What Do I Do with Fear?

I secretly hope my neighbors aren’t watching as I back out of my driveway. I would say that I’m better now, but I used to fear that the front end of my car was going to hit the side of my husband’s truck.


I would snake up my steep driveway and take out some of our grass along the way. Thanks to me, there is a stunning, muddy ditch at the base of our driveway. My car in reverse used to resemble me as a child swimming backstroke; I never trusted the overhead flags and was sure I would smack my head into the end of the pool if I didn’t look behind me to check. I never made it far in my swimming career.

I’ve since discovered a way to place my fear in perspective. When the garage door is down, I can see the reflection of my car and my husband’s car through the garage windows. Even though it looks like I am about to take out the side of his car, the reflection assures me that I’m moving as I should. Now, because of the reflection, I don’t always have to have the garage door down. I have been exposed to the true reflection, and I am able to reverse more confidently.

“When I allow my fears to control me, I’m actually wrongly believing that I am controlling them.”

Fear causes us to react in crazy ways. Whether we freeze in doubt, move in misguided patterns, or look around to see who is watching, fear can easily control us and tempt us to believe its lies. In my opinion, we have two choices when it comes to the fear that is trying to grab onto us: we can allow fear to control us and direct our steps, or we can acknowledge the holy God who has real control. My driveway is a silly example in the midst of larger fears that I experience—fear of man, threats to my comfort and security, the twists and turns of raising a toddler, and the list could go on. I’ve taken both routes in response to my fears, and, I have experienced different outcomes with each. When I allow my fears to control me, I’m actually wrongly believing that I am controlling them. I’m making plans, I’m voicing these plans to people around me, and I’m on the move. My plans and attempts to control my fears lead me into a tailspin of misguided activity and anxiousness.

In Genesis 32, Jacob is returning to his home country after sojourning for 20 years with Laban. With each step towards his brother Esau, the brother that Jacob tricked into handing over his birthright, Jacob is facing his fear head-on. When Jacob hears that Esau is coming to meet him on his journey, “Jacob was greatly afraid and distressed” (Genesis 32:7a, ESV). He then makes a plan to divide his family and his wealth into two camps in case Esau is out to destroy him. After he devises his plan, he cries out to God in prayer. THIS! It takes us so long to get here, but it is right where we need to be when it comes to our fears. Jacob shifted his focus from the fear that was ahead of him to the promises God had already spoken to him. Jacob humbled himself before God and was strengthened to move forward.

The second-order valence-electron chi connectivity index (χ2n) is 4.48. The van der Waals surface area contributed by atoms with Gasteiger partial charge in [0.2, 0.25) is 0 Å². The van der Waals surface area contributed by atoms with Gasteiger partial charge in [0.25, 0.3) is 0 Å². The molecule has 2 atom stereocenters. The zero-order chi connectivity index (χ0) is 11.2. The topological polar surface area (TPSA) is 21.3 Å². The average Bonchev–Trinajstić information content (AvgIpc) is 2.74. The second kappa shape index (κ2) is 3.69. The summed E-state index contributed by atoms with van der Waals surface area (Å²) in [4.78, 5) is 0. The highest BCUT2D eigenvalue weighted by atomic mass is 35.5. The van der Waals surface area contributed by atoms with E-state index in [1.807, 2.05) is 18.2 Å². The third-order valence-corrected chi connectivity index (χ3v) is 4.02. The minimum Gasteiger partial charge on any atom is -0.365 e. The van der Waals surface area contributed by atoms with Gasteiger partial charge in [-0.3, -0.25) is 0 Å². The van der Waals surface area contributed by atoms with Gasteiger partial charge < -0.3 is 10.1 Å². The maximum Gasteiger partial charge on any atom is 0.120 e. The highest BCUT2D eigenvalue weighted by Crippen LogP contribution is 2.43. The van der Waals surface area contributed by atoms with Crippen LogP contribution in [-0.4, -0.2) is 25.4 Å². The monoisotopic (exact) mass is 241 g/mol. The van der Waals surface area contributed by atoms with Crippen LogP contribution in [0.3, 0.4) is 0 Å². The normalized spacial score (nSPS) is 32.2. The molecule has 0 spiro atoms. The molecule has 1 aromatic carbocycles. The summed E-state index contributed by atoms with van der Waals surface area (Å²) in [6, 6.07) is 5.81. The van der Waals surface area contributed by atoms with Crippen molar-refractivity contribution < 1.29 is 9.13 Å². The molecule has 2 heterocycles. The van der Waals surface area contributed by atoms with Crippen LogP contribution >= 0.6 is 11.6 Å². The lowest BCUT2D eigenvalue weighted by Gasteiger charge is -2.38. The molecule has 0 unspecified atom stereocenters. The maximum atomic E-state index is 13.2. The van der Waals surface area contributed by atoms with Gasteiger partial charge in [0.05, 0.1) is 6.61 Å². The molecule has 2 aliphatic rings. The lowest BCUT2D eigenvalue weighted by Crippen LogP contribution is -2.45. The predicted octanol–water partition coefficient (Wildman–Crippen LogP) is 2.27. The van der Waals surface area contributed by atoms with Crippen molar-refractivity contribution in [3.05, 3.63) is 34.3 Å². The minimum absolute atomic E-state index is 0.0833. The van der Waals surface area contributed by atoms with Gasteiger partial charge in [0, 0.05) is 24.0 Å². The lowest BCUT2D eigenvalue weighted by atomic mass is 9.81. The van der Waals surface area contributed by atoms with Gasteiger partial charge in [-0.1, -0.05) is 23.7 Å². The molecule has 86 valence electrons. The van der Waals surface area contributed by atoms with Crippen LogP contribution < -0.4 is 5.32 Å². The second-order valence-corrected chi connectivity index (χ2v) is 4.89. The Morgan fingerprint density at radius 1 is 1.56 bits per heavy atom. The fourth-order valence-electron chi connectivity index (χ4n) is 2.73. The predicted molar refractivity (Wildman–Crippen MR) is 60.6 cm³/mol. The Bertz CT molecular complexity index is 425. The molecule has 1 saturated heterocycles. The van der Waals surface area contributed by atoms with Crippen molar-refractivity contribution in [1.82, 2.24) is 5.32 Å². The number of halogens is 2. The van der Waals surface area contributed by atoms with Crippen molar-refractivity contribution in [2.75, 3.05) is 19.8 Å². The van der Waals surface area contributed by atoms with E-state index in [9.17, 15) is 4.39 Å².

“My plans and attempts to control my fears lead me into a tailspin of misguided activity and anxiousness.”

Fear is such a part of this broken world. We look ahead as if God were not already there. In prayerful dependence, we are reminded of God’s presence in the midst of our weakness. By remembering God’s faithfulness and his promises found within his word, we will find freedom, boldness, surrender, and obedience. As I inch backward, up and out of my driveway, I am reminded that what I see is not always as it appears to be.

“I have set the Lord always before me; because He is at my right hand, I shall not be shaken.” —Psalm 16:8 (ESV)

Margaret Richardson

Margaret is a Columbia native who moved “up north” to Greenville a few years ago. You can usually find her in the cul-de-sac with her two-year-old sidekick, Hadley, and a few extra kids who show up for snacks. She has a huge crush on her husband, Schuyler. Margaret attends the Pelham campus.

, ,